Lastly, comes the late-blooming Penguins. The Pens were an awful franchise in their early years and one that certainly played third fiddle behind the Steelers and Pirates in the 1970s. Then suddenly, in 1984, the arrival of Mario Lemieux changed everything. The lowly franchise quickly became a NHL powerhouse winning back-to-back cups in 1991 and 1992. Producing stars and fan favorites like Jaromir Jagr, Ron Francis, Luc Robitaille, Martin Straka, and Darius Kasparaitis the Penguins rallied off 11 consecutive playoff seasons from 1990 to 2001. The team’s darkest hours came in the 2000s, where superstar after superstar left the team (we all remember the Jagr to Capitals trade and Kovalev’s final season) and fans watched as new stories about the team’s possible move to Kansas City caused city wide panic. Yet, under the guidance of Penguins legend-turned owner, Super Mario managed to produce one last bit of magic –striking a deal to keep the team in Pittsburgh. Uniquely, enough history repeated itself as the deplorable 2000 seasons (just like those 1970s seasons) paved way for the Penguins to strike gold in the NHL draft again. In 2005, they drafted Sidney Crosby – this generation’s Lemieux. With the help of Sid the Kid and fellow superstars Kris Letang, Malkin, and Fluery the Penguins are in the midst of a 9-year playoff streak with one more Stanley Cup to boot. The teams history of epic highs and pitiful lows make it one of the most intriguing in all of sports. Not to mention the interstate rivalry between the Flyers and the love/hate relationship Sid the Kid produces with rival NHL fans.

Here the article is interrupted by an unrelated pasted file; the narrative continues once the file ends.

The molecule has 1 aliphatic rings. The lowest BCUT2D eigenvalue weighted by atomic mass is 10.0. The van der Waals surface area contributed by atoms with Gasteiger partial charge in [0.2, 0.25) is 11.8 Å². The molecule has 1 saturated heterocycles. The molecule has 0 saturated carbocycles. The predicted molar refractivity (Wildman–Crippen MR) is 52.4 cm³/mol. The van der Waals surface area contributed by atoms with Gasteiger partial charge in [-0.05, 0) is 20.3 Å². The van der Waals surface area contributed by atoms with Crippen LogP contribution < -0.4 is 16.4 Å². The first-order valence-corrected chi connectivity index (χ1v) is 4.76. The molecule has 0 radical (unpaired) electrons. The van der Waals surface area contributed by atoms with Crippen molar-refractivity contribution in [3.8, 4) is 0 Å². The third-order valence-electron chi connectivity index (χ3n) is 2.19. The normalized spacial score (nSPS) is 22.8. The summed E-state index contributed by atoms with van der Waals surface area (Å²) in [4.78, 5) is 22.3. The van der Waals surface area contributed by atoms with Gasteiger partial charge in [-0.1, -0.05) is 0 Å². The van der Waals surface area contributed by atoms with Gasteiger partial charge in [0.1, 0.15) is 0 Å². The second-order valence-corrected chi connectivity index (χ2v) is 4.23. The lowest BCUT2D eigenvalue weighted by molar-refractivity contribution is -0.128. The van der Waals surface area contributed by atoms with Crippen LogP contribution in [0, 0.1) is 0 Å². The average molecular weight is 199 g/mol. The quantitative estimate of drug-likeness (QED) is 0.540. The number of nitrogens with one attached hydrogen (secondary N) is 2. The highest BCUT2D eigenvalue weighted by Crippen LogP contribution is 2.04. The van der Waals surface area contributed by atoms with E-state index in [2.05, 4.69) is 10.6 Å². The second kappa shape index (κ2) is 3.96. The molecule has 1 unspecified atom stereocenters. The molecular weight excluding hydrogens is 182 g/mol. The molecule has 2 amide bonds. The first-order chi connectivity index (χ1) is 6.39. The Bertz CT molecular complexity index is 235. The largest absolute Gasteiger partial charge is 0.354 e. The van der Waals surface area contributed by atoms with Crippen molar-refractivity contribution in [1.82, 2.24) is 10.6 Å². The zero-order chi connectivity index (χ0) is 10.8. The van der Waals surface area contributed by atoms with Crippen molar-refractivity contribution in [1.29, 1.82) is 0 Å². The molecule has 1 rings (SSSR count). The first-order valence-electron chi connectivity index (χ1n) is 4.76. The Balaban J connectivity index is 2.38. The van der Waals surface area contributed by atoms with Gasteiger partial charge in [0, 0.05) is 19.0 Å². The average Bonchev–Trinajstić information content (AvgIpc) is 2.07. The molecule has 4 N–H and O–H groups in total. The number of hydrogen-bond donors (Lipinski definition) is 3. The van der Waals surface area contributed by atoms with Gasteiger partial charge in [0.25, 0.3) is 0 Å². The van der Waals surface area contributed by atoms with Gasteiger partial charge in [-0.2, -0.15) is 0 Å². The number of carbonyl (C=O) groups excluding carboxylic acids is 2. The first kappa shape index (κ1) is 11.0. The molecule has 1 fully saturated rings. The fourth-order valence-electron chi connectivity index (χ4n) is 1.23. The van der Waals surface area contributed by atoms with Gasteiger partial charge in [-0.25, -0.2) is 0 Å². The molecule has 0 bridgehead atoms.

Now, I don’t want to dive into the decade-by-decade history of each team. Instead, I just want to reiterate that Pittsburgh is one of the few cities in America that remains loyal to their teams no matter the roster, the coaches, or the superstars. There’s no doubt the early success of the Steelers and the Pirates certainly helped aid the Burgh’s unmatched fan loyalty (as did the subsequent list of Hall of Famers for all three teams).
However, there is no denying the true reason why Pittsburgh is such a sports town is because it loves all their sports teams. If you visit St. Louis you quickly realize it is a baseball town in love with their Cardinals above all else. If you swing through Detroit it is easier to realize they love their Red Wings more than the Pistons, Tigers, and Lions combined. Heck, Green Bay is strictly a football town. And then you have Pittsburgh. The lone city in America that treats each team with the attention, respect, and passion it deserves during their respected season. It may be fair to say that Steelers Nation draws the most nationwide attention, but make no mistake this city loves the Penguins and they’ll raise the Jolly Roger every chance they get.
I don’t care what the survey says, Pittsburgh has the best fans and the Burgh is the best sports city in America. Period.